Today we sit down with prolific author Deby Fredericks. She has published fiction under her own name and has produced work for children under the name Lucy D. Ford.
Please enjoy her responses to these 10 questions and check out her work in this edition of A Perfect 10.
If you want to check out past interviews, you can find them in the following links:
A.C. Flory, Steve Boseley, Kayla Matt, Mae Clair, Jill Sammut, Deanna Kahler, Dawn Reno Langley, John Howell, Elaine Cougler, Jan Sikes, Nancy Bell, Nick Davis, Kathleen Lopez, Susan Thatcher, Charles Yallowitz, Armand Rosamilia, Tracey Pagana, Anna Dobritt, Karen Oberlaender
Also, if you are an author and you want to be part of this feature, I still have a few slots open for 2017. You can email me at firstname.lastname@example.org
1) Does writing energize or exhaust you?
For me, it’s more a case of having fun vs. not having fun. I start stories with a framework, but then I start the writing without too much of a plan. It feels fresher and more interesting to discover the characters and events as I go along.
What does energize me is when I make appearances. For me that means either in-person signings or panel discussions at science fiction conventions. Conventions especially are an environment full of friends and exciting images or impressions. So those give me a kick to keep on writing.
2) Do you ever write under a pseudonym? If not, have you considered it? Why or why not?
I write fantasy for both kids and adults. When potential readers look at my books I don’t want them to be confused about what sort of book it is. That’s why I use a pseudonym, Lucy D. Ford, for my children’s writing. My friends and family know me as Deby Fredericks, so that’s the name I use for my other writing.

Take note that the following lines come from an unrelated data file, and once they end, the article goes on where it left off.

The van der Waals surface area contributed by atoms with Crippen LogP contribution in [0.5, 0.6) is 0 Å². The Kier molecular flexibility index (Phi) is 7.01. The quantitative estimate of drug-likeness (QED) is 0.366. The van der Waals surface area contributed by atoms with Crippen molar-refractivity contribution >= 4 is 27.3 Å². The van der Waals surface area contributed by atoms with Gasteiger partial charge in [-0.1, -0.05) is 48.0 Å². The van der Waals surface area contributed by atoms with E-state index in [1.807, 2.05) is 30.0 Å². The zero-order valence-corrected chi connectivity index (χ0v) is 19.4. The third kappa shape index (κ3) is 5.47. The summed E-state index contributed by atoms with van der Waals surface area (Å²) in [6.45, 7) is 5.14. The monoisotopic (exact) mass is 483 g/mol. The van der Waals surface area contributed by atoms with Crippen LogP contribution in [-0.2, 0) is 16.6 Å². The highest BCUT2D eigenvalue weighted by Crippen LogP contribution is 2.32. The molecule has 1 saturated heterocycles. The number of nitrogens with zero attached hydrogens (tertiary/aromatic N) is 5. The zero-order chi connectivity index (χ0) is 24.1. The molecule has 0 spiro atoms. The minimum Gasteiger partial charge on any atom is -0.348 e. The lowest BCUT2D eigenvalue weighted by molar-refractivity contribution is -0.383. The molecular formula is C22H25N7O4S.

3) Does a big ego help or hurt writers? Why or why not?
This business requires toughness and mental endurance. Having a strong sense of confidence helps a lot when rejections come in. Someone without an ego will find it really painful to go on.
At the same time, nobody likes to deal with a person who’s so egotistical that there’s no respect for the needs of others. The most successful writers are friendly and approachable with fans.
4) What was the best money you ever spent as a writer?
My first name, Deby, is spelled in an unusual way, so I had a nameplate made at a local trophy and engraving shop. It was the best $18 I ever spent. My name is always spelled correctly and my nameplate doesn’t get crumpled in my bag as I go from panel to panel at events.
5) What does writing success look like to you? Have you achieved it?
This is a really tricky question for me. I used to have the same vision everyone does, of being published in New York and writing book after book in a comfortable relationship with my editor. What I’ve learned is that almost nobody has that kind of relationship. Publishing is changing so quickly, and the market pressures seem to make everyone expendable. Very senior editors can be kicked to the curb, as can authors who sell well but just aren’t blockbusters.
All writers have to continually re-evaluate what success might look like, and I have to honestly confess that I don’t know what success will look like. I do know that I’m still writing, and still submitting, and I will keep on keeping on until something happens to make me stop.
6) What kind of research do you do, and how long do you spend researching before beginning a book? What sources do you use?